Half of the participants expressed that there has been little to no change around gender dynamics in the workplace since the #MeToo movement began, and the highest-rated responses all shared this sentiment.
Slightly more than one-third of responses (37.5%) did cite some shifts toward more equitable, professional relationships between investors and women founders in the startup space, but these responses had low support from the rest of the group. This illustrates that most participants agree that not much has changed since 2017, and that founder-investor dynamics have only improved for a select few.
How do/should you address women investors who don't invest in women founders?
The responses to this question fell into two general categories: (1) The macro approach: recognize and address the root problem of systemic gender inequality without penalizing the women investors themselves, and (2) the micro approach: investigate the nuances of particular investors’ backgrounds in order to understand why individuals choose to invest this way.
Both categories included top balloons with strong support from the group. The top two balloons, both with over 57% approval, shared the former sentiment.
"Don't ‘cancel’ them!! They're just working within the system they've been given. Instead, try to have conversations with them, or just post and share content about this issue so it reaches people you might not have direct access to."
– #1 balloon
"We need to look at the VC industry as a whole and not single out individual investors. There are deal-!ow restrictions on women founders in certain industries, such as enterprise tech, IoT, supply chain, robotics, etc. If a women investor is focused on industries with low women deal-flow, it may be particularly hard." – #2 balloon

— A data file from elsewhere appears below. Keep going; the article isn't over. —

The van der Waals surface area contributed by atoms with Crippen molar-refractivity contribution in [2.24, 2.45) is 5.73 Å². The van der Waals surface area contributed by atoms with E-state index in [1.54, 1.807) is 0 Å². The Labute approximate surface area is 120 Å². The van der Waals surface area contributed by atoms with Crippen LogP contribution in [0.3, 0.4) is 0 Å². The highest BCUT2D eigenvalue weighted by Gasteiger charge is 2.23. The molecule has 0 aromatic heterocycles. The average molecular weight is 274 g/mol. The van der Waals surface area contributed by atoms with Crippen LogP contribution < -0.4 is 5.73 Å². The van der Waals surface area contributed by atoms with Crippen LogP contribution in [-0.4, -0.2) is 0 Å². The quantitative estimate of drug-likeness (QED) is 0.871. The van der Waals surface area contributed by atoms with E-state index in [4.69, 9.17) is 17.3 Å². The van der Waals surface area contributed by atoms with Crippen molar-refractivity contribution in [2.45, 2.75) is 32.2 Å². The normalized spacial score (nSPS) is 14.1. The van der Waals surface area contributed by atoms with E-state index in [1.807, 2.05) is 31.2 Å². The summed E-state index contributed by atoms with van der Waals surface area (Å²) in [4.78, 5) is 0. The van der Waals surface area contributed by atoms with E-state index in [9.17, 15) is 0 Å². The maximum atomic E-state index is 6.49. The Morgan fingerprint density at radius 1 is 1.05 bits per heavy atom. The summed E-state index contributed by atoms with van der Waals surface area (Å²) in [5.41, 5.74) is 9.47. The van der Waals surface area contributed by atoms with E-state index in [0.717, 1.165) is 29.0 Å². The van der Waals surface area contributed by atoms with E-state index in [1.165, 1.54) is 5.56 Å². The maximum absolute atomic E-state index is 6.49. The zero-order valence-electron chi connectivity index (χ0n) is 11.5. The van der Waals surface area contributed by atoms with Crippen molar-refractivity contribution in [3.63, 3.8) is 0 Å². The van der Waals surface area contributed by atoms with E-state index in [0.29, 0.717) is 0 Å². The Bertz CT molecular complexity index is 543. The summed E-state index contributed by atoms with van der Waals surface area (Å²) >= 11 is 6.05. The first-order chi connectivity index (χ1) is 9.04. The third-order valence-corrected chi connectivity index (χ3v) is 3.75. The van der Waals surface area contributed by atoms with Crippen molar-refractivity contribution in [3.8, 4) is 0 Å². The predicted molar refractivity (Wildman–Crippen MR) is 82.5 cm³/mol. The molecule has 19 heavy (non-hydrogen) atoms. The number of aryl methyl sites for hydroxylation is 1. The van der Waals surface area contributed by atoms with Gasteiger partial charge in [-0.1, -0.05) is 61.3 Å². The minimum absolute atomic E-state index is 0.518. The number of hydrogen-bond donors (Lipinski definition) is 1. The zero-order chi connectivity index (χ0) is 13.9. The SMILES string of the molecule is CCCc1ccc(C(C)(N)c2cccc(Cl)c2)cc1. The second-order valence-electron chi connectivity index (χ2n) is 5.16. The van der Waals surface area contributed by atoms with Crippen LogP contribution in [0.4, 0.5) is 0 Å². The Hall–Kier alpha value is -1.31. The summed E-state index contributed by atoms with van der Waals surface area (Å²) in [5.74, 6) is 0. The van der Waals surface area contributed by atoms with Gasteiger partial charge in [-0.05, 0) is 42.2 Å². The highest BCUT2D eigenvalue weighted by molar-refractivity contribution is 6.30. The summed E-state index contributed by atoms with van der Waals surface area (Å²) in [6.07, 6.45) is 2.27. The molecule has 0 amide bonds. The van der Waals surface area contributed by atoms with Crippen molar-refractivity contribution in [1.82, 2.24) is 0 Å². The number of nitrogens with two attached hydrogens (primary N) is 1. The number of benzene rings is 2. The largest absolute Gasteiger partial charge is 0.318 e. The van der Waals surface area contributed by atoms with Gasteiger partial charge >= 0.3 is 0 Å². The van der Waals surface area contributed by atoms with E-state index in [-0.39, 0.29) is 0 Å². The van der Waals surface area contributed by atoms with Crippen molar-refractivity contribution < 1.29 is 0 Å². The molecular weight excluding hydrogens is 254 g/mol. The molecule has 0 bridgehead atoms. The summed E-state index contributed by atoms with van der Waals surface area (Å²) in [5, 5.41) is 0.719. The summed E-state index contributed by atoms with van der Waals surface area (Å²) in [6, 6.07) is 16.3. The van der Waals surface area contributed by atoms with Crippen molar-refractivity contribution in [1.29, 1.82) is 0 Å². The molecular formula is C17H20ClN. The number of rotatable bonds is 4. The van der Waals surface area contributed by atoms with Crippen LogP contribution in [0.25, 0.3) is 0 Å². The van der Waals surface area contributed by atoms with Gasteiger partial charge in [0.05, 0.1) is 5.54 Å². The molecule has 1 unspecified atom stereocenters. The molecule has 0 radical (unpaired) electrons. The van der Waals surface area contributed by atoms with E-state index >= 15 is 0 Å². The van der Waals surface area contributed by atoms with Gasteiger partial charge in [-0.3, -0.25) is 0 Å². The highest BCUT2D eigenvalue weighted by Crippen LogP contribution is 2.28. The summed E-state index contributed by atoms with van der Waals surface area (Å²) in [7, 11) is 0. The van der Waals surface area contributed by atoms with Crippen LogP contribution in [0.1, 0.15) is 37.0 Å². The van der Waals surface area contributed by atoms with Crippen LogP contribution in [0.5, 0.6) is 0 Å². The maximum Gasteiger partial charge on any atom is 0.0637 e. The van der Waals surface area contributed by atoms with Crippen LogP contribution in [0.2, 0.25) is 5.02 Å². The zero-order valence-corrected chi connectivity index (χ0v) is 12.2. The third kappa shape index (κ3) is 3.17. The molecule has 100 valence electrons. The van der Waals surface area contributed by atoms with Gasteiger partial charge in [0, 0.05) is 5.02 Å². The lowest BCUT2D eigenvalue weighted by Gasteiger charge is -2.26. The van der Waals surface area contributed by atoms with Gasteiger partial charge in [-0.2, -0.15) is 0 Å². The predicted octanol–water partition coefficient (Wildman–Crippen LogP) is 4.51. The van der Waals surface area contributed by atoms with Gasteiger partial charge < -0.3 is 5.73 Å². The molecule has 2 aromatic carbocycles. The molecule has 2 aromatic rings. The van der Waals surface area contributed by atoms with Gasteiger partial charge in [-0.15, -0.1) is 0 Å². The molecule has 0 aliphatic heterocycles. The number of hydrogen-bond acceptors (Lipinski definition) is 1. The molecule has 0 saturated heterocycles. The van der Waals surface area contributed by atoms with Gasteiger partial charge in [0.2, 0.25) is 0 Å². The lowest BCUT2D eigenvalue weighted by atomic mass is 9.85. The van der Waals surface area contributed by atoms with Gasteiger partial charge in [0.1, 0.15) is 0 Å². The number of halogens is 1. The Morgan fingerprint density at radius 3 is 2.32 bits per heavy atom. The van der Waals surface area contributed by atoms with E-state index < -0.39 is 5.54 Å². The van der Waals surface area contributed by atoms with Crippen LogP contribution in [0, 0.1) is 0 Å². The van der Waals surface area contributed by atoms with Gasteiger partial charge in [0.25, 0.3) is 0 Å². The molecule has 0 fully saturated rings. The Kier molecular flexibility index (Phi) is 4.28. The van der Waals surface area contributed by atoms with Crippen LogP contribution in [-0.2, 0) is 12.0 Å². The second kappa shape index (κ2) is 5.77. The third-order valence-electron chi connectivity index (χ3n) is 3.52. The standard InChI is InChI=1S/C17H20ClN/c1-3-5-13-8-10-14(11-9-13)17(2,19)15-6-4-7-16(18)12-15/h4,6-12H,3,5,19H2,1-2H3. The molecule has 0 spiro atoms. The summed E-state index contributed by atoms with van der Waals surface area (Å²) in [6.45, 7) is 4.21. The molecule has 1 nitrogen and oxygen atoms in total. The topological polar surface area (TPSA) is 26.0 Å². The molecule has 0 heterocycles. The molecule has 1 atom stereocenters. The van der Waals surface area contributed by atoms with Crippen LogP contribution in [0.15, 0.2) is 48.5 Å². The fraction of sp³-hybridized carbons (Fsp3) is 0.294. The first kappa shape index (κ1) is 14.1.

The latter sentiment arose in several other responses with moderate approval, although not in any top-rated balloons.
"It’s worth understanding why they don’t. If they have significant control in making a choice, that is something to push back on, but if they are one vote in a partnership, their support for women founders may be unsupported by the rest of the partnership."
"Assuming we are speaking about financial investors, not impact investors, it's all about eliminating bias—implicit, explicit, conscious or not."
"There needs to be enough data to show if the women investor has the power to make investment decisions (often they don't), and if the industry/scope they are investing in has enough women founders. Do these women investors give their time to helping women founders improve their pitch and messaging? How many and what type of approvals are needed at a firm to make an investment decision? Does she have any female colleagues or is she on her own? These would all be important to know before jumping to conclusions....If the data exists that a woman investor has the power to make investment decisions and has made enough investments in a pool with both male and female founders, then I would absolutely address it in a non-confrontational way. Both women investors and women founders are serious minorities in their field, and both need support."
Responses that involved more harsh approaches, like direct call-outs, public shaming, and “canceling” or blacklisting, received the least support from the group.